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i think that should be easier than getting the supercommittee on the deficits to pass something. i think that's going to be a very, very tough set of negotiations. but on jobs i think there's a prospect of getting that done. >> cornell, it does seem like everybody place games. is it enough for the president to put a plan out there knowing it probably won't go anywhere? is that all about having something to beat republicans up with next year? >> no. that's about the president showing leadership in trying to move the country forward. i mean, the opposite of that would be for him what, not to put a jobs bill out there and not try to move the country forward? the other thing here i've got to push back on is in the press we try to play this equal sides. democrats and the republicans. it is not the democrats are not equally as blame to this. no one watching the congress over the last several months could possibly say that the democrats have been holding up progress. there's a reason why they're the least productive congress right now. over 240 days and this republican congress has not put forth one jobs plan. they are unproductive.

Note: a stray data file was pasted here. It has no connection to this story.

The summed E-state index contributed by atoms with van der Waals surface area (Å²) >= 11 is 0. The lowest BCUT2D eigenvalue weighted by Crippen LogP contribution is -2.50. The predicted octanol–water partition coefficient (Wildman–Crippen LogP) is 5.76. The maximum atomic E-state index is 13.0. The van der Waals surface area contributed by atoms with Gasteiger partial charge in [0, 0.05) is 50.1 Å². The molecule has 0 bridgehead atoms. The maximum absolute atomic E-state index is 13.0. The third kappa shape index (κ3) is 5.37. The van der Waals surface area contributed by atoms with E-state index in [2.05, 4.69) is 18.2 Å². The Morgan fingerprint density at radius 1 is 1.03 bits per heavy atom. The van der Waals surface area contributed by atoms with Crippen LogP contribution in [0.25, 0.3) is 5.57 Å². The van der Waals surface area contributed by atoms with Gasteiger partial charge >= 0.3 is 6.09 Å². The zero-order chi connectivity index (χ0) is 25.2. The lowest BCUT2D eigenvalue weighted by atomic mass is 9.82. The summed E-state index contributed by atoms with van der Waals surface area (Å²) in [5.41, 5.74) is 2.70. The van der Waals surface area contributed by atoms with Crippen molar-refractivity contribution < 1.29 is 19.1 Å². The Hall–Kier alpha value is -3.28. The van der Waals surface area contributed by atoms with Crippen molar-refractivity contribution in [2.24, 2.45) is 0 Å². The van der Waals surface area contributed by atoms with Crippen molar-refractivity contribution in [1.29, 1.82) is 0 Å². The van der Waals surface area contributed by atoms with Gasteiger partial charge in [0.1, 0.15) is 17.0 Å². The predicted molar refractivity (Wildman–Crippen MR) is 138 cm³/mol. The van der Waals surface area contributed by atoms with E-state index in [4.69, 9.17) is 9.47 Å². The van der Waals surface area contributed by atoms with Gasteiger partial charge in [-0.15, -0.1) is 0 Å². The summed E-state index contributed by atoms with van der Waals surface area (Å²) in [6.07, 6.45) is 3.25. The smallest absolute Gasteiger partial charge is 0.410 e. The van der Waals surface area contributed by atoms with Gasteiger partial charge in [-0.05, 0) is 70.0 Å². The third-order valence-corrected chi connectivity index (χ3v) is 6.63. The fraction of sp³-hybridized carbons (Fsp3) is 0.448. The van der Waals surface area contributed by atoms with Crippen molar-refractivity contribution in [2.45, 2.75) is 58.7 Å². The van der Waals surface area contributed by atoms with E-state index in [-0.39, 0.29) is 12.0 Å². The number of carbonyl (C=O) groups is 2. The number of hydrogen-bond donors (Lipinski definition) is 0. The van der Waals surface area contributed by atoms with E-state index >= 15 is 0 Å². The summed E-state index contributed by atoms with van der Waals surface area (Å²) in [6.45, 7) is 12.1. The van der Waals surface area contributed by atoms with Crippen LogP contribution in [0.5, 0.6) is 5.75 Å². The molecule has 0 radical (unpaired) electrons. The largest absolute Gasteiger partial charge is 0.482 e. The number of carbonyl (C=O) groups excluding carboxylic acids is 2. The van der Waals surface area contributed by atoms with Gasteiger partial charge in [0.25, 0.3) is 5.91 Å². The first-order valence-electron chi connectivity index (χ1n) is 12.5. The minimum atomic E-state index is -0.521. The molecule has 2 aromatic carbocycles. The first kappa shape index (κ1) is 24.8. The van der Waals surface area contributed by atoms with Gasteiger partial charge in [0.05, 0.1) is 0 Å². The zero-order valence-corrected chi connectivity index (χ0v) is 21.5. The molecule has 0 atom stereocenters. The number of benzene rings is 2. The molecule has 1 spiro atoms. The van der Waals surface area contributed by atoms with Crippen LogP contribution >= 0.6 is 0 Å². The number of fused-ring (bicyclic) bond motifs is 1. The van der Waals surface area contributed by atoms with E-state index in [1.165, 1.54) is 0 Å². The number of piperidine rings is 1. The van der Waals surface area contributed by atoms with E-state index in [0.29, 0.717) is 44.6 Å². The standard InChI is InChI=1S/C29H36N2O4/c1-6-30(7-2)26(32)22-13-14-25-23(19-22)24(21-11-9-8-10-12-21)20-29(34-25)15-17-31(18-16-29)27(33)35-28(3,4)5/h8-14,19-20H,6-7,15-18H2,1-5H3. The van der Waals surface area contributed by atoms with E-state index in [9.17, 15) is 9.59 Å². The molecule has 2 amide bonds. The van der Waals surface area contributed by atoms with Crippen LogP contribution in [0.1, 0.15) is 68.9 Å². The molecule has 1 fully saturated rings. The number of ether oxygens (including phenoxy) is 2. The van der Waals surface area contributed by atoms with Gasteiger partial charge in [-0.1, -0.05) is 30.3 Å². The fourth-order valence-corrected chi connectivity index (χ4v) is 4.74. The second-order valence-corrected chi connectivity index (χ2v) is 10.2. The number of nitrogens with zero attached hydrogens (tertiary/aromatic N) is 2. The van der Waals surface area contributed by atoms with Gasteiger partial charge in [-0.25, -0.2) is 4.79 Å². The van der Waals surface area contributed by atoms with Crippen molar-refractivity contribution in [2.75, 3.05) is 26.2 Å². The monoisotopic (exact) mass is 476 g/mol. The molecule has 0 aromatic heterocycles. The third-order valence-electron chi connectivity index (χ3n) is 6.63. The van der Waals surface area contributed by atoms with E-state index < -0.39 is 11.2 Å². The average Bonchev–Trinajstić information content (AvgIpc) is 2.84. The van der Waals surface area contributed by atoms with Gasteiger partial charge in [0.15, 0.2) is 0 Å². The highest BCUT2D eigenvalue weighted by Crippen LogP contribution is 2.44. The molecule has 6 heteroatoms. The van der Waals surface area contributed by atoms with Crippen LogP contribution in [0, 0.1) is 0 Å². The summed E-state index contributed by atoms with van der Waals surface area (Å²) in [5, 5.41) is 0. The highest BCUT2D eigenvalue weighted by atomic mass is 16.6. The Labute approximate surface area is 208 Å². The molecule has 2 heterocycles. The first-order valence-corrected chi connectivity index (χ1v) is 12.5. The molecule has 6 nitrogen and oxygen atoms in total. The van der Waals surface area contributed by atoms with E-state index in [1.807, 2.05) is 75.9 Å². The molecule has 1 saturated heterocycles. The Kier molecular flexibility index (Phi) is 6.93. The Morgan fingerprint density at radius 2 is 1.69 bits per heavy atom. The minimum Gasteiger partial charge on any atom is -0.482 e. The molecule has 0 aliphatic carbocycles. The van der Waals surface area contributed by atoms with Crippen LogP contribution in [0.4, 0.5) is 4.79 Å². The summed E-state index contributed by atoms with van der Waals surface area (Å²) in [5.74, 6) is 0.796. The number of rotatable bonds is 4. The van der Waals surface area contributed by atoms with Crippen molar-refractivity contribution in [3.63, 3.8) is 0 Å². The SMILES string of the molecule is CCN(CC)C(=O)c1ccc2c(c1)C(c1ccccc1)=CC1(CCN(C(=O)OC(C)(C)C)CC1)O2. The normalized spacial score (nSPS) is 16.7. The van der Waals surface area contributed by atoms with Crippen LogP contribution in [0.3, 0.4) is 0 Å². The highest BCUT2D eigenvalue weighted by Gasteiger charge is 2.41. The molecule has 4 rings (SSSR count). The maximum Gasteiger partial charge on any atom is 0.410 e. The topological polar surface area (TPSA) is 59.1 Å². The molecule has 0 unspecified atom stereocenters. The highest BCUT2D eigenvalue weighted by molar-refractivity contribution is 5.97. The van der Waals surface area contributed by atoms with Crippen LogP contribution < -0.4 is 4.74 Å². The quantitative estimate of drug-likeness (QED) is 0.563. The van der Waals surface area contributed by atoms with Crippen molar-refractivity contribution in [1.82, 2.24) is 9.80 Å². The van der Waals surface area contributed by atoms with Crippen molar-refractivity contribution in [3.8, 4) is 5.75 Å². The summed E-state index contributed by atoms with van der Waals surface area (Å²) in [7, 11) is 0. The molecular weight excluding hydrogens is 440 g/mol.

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>> erick, eric cantor just made comments calling for more civilians in washington. is that just talk or are republicans willing to compromise? it does seem like it's still a dirty word. >> i love it when the democrats say the republicans are to blame. that they're not all equal. all politicians behave the same way regardless of party. independent voters know it if the republican and democrats don't. the republicans came out with their research with public poll today which shockingly shows the democrats blame the republics and the republicans blame the democrats. the independents, guess what, they blame everybody on both sides of the aisle. equal time for both of them. the stakes are so high right now for both side, though. and both sides feel that this election is going to be very high. it's very hard to get something done. they will get a compromise plan put through. my concern is that it's a plan that will look good for both sides but ultimately do nothing to create jobs. >> david, do you think both sides are to blame or do you blame republicans more? >> i think the debt ceiling fight was something the republicans brought on more than anybody else. they wanted the fight.